Little Fires Everywhere

Little Fires Everywhere by Celeste Ng was chosen by one of my book groups to read for our September gathering.  It was a book that I have toyed with picking up and reading, so I was pleased to have it chosen.  The story didn't disappoint.  It was easy to read, but was chock-full of family dynamics.  It was a great choice for book group discussion.

Little Fires Everywhere

The story is primarily of two very different families, whose lives seemingly collide at the end of the book.  The book opens with the Richardson family watching their home burn to the ground, assuming that the missing daughter had set fire to the home.  The home was in Shaker Heights, an upper-scale community where the Richardson family, consisting of the parents and their four children, lived.  One summer, an artist and free-spirit Mia and her fifteen year old daughter Pearl, came to town and rented the Richardson's rental home.  As time progressed, Mia and Pearl became intimately involved with the Richardson family.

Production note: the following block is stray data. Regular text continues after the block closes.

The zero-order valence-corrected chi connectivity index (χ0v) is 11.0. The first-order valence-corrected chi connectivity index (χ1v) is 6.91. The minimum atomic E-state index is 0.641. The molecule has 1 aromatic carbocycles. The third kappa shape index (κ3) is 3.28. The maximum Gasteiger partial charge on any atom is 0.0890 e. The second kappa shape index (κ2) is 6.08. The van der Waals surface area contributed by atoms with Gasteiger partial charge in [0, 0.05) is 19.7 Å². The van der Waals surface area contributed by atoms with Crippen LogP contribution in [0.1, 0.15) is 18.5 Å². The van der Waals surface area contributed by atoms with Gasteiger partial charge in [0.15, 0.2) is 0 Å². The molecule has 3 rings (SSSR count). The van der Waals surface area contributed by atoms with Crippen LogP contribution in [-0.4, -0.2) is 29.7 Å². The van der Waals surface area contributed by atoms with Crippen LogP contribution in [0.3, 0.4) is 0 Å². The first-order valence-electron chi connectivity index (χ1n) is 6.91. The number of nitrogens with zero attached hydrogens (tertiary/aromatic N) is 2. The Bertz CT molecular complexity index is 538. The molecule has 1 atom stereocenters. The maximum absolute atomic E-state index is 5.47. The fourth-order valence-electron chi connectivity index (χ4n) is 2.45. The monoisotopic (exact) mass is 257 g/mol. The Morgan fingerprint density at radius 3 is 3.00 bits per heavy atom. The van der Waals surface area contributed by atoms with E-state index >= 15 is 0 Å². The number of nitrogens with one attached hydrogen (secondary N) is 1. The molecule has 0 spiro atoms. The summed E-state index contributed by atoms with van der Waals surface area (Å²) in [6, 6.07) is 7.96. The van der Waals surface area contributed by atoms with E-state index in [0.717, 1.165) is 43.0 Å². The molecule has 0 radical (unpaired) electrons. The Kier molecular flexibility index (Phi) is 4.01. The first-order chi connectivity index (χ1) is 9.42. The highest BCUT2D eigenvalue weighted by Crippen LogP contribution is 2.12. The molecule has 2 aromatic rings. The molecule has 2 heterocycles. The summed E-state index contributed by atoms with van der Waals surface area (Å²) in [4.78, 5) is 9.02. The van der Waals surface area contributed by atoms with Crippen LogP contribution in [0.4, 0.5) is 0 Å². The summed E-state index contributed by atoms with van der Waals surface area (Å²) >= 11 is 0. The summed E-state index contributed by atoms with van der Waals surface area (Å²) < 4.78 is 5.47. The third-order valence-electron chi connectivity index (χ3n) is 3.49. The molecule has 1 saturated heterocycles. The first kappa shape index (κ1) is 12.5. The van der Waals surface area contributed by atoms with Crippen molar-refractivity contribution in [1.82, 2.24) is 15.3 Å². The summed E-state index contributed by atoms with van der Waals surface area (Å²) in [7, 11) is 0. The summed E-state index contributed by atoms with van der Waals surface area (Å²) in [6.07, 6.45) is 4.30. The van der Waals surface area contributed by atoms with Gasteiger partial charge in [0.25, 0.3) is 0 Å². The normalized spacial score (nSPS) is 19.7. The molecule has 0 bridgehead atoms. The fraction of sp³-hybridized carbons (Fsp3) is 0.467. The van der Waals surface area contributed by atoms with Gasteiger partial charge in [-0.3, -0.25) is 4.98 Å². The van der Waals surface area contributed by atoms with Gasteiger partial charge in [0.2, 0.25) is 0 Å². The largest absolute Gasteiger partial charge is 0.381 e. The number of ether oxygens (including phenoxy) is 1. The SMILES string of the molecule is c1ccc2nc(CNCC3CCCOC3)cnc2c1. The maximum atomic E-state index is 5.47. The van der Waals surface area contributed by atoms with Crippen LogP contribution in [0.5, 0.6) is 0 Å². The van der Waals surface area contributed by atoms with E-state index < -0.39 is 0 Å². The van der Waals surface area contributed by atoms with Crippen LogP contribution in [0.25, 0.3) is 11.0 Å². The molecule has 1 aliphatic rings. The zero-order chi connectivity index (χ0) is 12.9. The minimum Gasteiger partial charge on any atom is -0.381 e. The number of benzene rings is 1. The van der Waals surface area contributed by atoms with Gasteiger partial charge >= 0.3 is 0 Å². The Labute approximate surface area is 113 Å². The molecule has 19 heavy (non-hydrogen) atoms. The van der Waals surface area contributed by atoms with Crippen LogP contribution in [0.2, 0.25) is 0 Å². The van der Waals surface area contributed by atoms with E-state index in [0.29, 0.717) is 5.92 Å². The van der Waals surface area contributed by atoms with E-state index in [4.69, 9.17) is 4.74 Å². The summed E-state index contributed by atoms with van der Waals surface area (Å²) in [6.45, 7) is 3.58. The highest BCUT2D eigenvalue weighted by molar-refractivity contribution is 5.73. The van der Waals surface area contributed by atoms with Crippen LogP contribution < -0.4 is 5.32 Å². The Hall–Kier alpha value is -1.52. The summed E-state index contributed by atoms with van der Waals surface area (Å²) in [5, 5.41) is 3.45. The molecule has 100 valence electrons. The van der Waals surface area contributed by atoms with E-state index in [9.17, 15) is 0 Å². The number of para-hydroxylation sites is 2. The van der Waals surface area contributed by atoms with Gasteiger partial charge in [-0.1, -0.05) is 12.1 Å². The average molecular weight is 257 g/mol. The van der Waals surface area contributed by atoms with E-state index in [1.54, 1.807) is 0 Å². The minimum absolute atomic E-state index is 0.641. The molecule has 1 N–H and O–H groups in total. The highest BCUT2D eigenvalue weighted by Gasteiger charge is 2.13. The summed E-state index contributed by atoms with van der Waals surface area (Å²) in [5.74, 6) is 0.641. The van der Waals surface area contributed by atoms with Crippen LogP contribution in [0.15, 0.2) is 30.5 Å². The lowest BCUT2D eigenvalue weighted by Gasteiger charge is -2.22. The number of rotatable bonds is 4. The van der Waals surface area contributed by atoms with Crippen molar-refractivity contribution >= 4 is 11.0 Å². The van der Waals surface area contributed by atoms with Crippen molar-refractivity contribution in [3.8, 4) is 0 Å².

The story touches upon adoption, secrets, loss and most especially, motherhood.  It's a good story and I recommend it for any book group!

Thursday, August 30, 2018

American Pastoral

One of my book groups chose American Pastoral by Philip Roth for our August discussion.  I don't have a lot to say about this book.  We all agreed that the 423 pages could have been 200.  My goodness, what a wordy man Philip Roth was. And the point of the book?  Everyone is searching and striving for a good, meaningful life. Okay, having said this, the reviews for the book are praising it to the heavens.

American Pastoral (American Trilogy #1)
It is the story of Swede, an all American boy, and how his life went from being a star athlete, admired by all, to being the owner of a glove manufacturing plant, to being the husband of Miss New Jersey of 1949, to one day having his whole life turned upside down when, in 1968, his sixteen year old fanatical daughter's act changed everyone's life forever.